Archive for January, 2012

Philip Crosby shook up the business world in 1979 with this big idea: 

Quality is Free…but it is not a gift

Crosby forever changed what people expect from manufactured goods. He did this by re-framing the cost-quality equation. Previously, corporate leaders assumed it would be prohibitively expensive to build quality into every toaster and automobile. This belief led to a norm of low expectations. Consumers bought junk and accepted product failure. They couldn’t imagine a different, far less costly way of doing things.

Building on the work of W. Edwards Deming (largely in collaboration with Japanese companies, who were first to grasp the quality equation), Crosby’s Quality is Free opus made it obvious that poor quality was ridiculously costly and enormously wasteful.

Today people expect products to be well-designed and durable, because quality standards are widely understood to minimize overall costs.

In an era of unsustainable health care expenditures, it’s time to extend this revelation beyond man-made objects to encompass quality of life in our man-made environment.

Accordingly, today we launch our rallying Cause health, to accelerate demand for design that enhances health and prosperity on a global scale.

We believe that tolerance for wildly expensive pathogenic places must fade into history – to become as dim in anyone’s memory as a broken, ugly Pre-Crosbian Era toaster.

– Tye Farrow and Sharon VanderKaay

Salient questions are an antidote for blind spots. 

But how can we get in the habit of asking better questions?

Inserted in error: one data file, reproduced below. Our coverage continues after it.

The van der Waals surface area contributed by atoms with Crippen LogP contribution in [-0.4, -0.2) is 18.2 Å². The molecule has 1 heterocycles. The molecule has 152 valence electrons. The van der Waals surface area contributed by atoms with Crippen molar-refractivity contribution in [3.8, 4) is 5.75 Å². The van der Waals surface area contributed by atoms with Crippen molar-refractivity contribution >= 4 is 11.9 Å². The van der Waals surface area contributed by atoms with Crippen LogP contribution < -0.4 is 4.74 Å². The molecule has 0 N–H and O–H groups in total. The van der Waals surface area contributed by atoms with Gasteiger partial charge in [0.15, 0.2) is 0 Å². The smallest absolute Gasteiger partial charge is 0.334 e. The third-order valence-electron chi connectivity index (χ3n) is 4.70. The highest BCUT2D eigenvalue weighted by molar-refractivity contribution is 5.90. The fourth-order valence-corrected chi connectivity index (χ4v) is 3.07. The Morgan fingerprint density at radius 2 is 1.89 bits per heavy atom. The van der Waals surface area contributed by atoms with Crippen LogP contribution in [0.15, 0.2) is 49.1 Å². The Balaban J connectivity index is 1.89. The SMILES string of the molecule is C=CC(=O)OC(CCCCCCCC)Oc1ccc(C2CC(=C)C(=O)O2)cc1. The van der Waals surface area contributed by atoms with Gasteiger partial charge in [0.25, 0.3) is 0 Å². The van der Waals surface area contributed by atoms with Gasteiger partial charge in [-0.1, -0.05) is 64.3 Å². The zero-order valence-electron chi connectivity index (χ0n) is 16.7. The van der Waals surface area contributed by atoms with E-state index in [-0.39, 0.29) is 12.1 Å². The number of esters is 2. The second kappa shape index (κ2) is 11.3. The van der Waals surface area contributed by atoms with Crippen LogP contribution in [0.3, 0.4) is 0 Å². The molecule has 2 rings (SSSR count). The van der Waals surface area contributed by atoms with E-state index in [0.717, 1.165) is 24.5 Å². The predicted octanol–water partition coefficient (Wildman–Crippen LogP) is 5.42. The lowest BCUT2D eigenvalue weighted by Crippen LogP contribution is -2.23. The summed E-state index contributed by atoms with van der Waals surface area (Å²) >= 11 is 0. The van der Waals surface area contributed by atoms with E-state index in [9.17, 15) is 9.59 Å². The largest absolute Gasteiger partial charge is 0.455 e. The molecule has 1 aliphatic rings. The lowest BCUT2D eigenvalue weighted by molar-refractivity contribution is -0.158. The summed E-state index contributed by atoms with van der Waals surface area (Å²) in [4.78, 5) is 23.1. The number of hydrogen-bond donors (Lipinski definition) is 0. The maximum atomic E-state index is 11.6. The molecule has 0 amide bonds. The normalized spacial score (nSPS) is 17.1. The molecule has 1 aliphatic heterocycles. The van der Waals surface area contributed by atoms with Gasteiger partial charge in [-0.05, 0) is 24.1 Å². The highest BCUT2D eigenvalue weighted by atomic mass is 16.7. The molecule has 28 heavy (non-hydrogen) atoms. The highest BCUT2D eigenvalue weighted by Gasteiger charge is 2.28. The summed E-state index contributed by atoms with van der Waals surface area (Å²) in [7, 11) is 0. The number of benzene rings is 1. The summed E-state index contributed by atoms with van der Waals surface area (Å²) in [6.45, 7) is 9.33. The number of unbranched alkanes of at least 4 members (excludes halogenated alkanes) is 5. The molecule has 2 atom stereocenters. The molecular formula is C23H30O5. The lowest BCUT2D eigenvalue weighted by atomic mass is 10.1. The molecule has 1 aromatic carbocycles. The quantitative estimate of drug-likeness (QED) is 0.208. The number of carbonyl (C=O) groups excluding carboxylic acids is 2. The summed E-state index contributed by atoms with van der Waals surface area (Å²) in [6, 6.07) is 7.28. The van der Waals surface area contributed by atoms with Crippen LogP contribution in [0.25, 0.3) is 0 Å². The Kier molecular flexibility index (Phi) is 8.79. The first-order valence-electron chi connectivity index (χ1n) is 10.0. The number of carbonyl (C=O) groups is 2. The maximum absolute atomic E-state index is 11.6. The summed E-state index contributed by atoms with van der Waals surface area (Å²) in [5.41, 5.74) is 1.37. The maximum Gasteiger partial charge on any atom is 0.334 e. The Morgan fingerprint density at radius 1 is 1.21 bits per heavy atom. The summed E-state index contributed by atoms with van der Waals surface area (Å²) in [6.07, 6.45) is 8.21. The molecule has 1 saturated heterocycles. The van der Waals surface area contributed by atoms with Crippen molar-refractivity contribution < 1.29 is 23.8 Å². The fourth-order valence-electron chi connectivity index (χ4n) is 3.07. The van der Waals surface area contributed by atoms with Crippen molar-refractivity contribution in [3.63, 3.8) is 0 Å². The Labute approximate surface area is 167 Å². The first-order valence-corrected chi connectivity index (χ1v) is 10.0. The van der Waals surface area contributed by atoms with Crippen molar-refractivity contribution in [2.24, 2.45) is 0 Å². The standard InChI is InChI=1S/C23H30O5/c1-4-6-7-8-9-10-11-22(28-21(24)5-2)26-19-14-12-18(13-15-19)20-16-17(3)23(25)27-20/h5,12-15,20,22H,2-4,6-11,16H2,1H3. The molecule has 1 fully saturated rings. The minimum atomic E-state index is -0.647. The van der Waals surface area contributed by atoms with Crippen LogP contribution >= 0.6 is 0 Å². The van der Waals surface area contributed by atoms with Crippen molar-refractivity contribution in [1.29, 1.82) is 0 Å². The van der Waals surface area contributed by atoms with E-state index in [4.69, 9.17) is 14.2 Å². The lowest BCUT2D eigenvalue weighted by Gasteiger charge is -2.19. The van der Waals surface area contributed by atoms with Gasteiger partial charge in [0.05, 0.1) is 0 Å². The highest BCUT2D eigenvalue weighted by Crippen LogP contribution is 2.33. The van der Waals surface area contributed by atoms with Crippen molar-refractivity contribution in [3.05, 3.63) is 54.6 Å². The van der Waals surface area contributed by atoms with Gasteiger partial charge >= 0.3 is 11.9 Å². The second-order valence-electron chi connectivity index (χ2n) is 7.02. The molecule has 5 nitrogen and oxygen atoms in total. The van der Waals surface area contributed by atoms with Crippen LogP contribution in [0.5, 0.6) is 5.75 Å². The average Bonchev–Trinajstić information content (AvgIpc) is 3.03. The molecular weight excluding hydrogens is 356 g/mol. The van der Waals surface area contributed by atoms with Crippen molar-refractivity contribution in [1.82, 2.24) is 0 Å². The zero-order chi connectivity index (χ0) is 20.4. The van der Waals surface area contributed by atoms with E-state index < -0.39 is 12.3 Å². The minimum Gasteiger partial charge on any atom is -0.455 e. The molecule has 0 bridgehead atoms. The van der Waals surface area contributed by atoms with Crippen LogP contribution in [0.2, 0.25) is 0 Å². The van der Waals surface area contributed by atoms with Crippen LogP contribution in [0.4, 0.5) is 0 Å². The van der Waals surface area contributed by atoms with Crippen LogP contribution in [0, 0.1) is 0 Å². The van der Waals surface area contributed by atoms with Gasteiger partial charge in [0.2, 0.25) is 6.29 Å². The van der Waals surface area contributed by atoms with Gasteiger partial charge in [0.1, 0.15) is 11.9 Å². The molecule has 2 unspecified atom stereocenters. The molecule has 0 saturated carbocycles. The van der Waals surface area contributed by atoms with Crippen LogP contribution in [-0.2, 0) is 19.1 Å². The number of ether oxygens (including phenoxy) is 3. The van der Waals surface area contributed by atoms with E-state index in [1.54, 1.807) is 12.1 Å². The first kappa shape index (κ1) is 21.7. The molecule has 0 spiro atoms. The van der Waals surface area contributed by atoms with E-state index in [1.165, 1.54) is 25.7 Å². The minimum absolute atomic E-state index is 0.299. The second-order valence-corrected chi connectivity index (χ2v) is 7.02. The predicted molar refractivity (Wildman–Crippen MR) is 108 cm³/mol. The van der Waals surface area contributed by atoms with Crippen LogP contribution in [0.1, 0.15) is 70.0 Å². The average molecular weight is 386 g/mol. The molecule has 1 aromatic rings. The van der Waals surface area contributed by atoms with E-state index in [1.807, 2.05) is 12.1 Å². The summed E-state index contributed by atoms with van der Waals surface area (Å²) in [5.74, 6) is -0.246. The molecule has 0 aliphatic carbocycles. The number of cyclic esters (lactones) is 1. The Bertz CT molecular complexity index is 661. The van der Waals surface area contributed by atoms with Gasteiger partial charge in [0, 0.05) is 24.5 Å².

Maybe someday in the future somebody will build a ?-shaped learning center to emphasize the value of asking better questions when making important decisions.

A major “aha!” occurred for me about 15 years ago as I began to absorb the decision-making research of Daniel Kahneman and Amos Tversky. Their “loss aversion” theory focused on “people’s tendency to strongly prefer avoiding losses to acquiring gains.

In 2002, Kahneman was awarded the Nobel Prize in Economic Sciences for his work (with Tversky, who died in 1996) on cognitive biases.

The significance of Kahneman’s work is highlighted by Janice Gross Stein in this Globe and Mail review of his recent book, Thinking, Fast and Slow:

“It is impossible to exaggerate the importance of Daniel Kahneman’s contribution to the understanding of the way we think and choose…Kahneman has reshaped cognitive psychology, the analysis of rationality and reason, the understanding of risk and the study of happiness and well-being.”

Understanding loss aversion and cognitive bias research is vital for innovators who seek to attract support for their ideas. In my view, it underlines the importance of asking investigative questions in every encounter with potential clients, as well as with current project stakeholders. Otherwise, we may hear what we want to hear, interpret meanings that mislead us, and frame our pitches in ways that intimidate our audience unnecessarily.

– Sharon VanderKaay

  • About The Nature of Innovation

    We see our collaboration with clients and colleagues as providing a living lab for enriching the creative process. Farrow’s built work has been internationally recognized for leadership in human-centric design. This is where we come to discuss our ideas as they hatch and our experiences as they happen.
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